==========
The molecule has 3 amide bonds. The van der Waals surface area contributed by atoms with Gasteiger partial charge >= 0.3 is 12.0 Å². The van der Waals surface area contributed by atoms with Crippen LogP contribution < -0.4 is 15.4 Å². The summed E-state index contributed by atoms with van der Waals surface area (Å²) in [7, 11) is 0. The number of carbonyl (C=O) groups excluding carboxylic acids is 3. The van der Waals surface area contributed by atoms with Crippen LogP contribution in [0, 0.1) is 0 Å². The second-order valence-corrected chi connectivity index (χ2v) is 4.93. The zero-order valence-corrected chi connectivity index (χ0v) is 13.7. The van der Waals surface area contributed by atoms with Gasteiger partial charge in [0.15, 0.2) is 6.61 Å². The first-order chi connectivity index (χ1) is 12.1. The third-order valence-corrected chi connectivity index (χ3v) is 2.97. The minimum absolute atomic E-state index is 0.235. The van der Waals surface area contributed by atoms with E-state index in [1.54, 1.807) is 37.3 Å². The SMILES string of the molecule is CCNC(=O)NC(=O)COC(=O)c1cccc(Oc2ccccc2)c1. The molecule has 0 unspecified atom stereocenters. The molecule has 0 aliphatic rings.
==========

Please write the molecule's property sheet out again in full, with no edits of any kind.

The molecule has 3 amide bonds. The van der Waals surface area contributed by atoms with Gasteiger partial charge >= 0.3 is 12.0 Å². The van der Waals surface area contributed by atoms with Crippen LogP contribution < -0.4 is 15.4 Å². The summed E-state index contributed by atoms with van der Waals surface area (Å²) in [7, 11) is 0. The number of carbonyl (C=O) groups excluding carboxylic acids is 3. The van der Waals surface area contributed by atoms with Crippen LogP contribution in [0, 0.1) is 0 Å². The second-order valence-corrected chi connectivity index (χ2v) is 4.93. The zero-order valence-corrected chi connectivity index (χ0v) is 13.7. The van der Waals surface area contributed by atoms with Gasteiger partial charge in [0.15, 0.2) is 6.61 Å². The first-order chi connectivity index (χ1) is 12.1. The third-order valence-corrected chi connectivity index (χ3v) is 2.97. The minimum absolute atomic E-state index is 0.235. The van der Waals surface area contributed by atoms with E-state index in [1.54, 1.807) is 37.3 Å². The SMILES string of the molecule is CCNC(=O)NC(=O)COC(=O)c1cccc(Oc2ccccc2)c1. The molecule has 0 unspecified atom stereocenters. The molecule has 0 aliphatic rings.